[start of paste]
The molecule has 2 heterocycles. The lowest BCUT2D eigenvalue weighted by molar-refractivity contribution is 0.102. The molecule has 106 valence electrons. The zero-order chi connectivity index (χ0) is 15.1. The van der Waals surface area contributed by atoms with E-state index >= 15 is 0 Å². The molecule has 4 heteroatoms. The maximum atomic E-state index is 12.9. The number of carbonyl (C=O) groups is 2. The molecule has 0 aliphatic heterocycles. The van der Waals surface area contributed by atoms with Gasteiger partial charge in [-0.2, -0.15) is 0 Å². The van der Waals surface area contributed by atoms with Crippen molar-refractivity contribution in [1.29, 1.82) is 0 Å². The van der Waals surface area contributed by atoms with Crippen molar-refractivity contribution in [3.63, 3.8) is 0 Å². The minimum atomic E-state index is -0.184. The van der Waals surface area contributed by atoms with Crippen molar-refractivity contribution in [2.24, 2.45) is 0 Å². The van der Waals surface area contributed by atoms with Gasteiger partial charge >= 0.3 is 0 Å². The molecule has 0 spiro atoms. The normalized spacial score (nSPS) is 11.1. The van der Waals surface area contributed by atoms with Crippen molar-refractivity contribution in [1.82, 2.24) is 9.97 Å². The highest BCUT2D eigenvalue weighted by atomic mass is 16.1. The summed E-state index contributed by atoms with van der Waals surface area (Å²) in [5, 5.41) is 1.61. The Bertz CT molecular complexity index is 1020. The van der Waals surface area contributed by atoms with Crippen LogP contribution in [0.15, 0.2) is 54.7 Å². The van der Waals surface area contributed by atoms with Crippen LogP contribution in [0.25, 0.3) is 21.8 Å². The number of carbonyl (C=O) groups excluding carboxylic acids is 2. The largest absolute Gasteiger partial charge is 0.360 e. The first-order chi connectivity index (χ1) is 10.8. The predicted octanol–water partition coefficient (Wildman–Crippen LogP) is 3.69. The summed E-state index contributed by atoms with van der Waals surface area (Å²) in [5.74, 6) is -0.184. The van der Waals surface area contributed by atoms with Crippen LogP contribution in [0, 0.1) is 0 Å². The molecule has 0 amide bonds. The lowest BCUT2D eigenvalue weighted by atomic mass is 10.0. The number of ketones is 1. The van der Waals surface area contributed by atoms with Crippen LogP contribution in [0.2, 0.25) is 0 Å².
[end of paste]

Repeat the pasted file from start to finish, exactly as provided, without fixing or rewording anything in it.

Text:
The molecule has 2 heterocycles. The lowest BCUT2D eigenvalue weighted by molar-refractivity contribution is 0.102. The molecule has 106 valence electrons. The zero-order chi connectivity index (χ0) is 15.1. The van der Waals surface area contributed by atoms with E-state index >= 15 is 0 Å². The molecule has 4 heteroatoms. The maximum atomic E-state index is 12.9. The number of carbonyl (C=O) groups is 2. The molecule has 0 aliphatic heterocycles. The van der Waals surface area contributed by atoms with Gasteiger partial charge in [-0.2, -0.15) is 0 Å². The van der Waals surface area contributed by atoms with Crippen molar-refractivity contribution in [1.29, 1.82) is 0 Å². The van der Waals surface area contributed by atoms with Crippen molar-refractivity contribution in [3.63, 3.8) is 0 Å². The minimum atomic E-state index is -0.184. The van der Waals surface area contributed by atoms with Crippen molar-refractivity contribution in [2.24, 2.45) is 0 Å². The van der Waals surface area contributed by atoms with Gasteiger partial charge >= 0.3 is 0 Å². The molecule has 0 spiro atoms. The normalized spacial score (nSPS) is 11.1. The van der Waals surface area contributed by atoms with Crippen molar-refractivity contribution in [1.82, 2.24) is 9.97 Å². The highest BCUT2D eigenvalue weighted by atomic mass is 16.1. The summed E-state index contributed by atoms with van der Waals surface area (Å²) in [5, 5.41) is 1.61. The Bertz CT molecular complexity index is 1020. The van der Waals surface area contributed by atoms with Crippen LogP contribution in [0.15, 0.2) is 54.7 Å². The van der Waals surface area contributed by atoms with Crippen LogP contribution in [0.25, 0.3) is 21.8 Å². The number of carbonyl (C=O) groups excluding carboxylic acids is 2. The largest absolute Gasteiger partial charge is 0.360 e. The first-order chi connectivity index (χ1) is 10.8. The predicted octanol–water partition coefficient (Wildman–Crippen LogP) is 3.69. The summed E-state index contributed by atoms with van der Waals surface area (Å²) in [5.74, 6) is -0.184. The van der Waals surface area contributed by atoms with Crippen LogP contribution in [0, 0.1) is 0 Å². The molecule has 0 amide bonds. The lowest BCUT2D eigenvalue weighted by atomic mass is 10.0. The number of ketones is 1. The van der Waals surface area contributed by atoms with Crippen LogP contribution in [0.2, 0.25) is 0 Å².